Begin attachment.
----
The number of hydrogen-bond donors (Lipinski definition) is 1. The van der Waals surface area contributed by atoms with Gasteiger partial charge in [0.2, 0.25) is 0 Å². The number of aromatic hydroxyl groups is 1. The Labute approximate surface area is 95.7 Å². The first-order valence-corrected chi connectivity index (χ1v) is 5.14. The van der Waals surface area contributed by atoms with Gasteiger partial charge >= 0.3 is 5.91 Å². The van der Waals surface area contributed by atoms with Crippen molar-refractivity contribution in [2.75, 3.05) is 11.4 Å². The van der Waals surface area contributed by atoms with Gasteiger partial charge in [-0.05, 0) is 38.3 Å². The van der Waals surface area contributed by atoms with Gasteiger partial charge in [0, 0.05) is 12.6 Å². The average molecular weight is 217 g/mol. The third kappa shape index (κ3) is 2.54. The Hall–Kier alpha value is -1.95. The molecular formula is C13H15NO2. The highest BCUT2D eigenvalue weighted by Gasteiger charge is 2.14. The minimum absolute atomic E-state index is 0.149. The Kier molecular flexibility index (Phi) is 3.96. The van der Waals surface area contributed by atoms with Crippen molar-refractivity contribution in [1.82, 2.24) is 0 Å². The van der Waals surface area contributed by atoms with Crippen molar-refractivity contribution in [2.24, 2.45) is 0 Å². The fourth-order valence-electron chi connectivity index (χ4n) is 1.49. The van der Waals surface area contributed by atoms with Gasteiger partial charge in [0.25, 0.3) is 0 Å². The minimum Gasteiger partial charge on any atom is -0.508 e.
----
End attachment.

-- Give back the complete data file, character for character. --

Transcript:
The number of hydrogen-bond donors (Lipinski definition) is 1. The van der Waals surface area contributed by atoms with Gasteiger partial charge in [0.2, 0.25) is 0 Å². The number of aromatic hydroxyl groups is 1. The Labute approximate surface area is 95.7 Å². The first-order valence-corrected chi connectivity index (χ1v) is 5.14. The van der Waals surface area contributed by atoms with Gasteiger partial charge >= 0.3 is 5.91 Å². The van der Waals surface area contributed by atoms with Crippen molar-refractivity contribution in [2.75, 3.05) is 11.4 Å². The van der Waals surface area contributed by atoms with Gasteiger partial charge in [-0.05, 0) is 38.3 Å². The van der Waals surface area contributed by atoms with Gasteiger partial charge in [0, 0.05) is 12.6 Å². The average molecular weight is 217 g/mol. The third kappa shape index (κ3) is 2.54. The Hall–Kier alpha value is -1.95. The molecular formula is C13H15NO2. The highest BCUT2D eigenvalue weighted by Gasteiger charge is 2.14. The minimum absolute atomic E-state index is 0.149. The Kier molecular flexibility index (Phi) is 3.96. The van der Waals surface area contributed by atoms with Crippen molar-refractivity contribution in [1.82, 2.24) is 0 Å². The van der Waals surface area contributed by atoms with Crippen molar-refractivity contribution in [2.24, 2.45) is 0 Å². The fourth-order valence-electron chi connectivity index (χ4n) is 1.49. The van der Waals surface area contributed by atoms with Gasteiger partial charge in [0.25, 0.3) is 0 Å². The minimum Gasteiger partial charge on any atom is -0.508 e.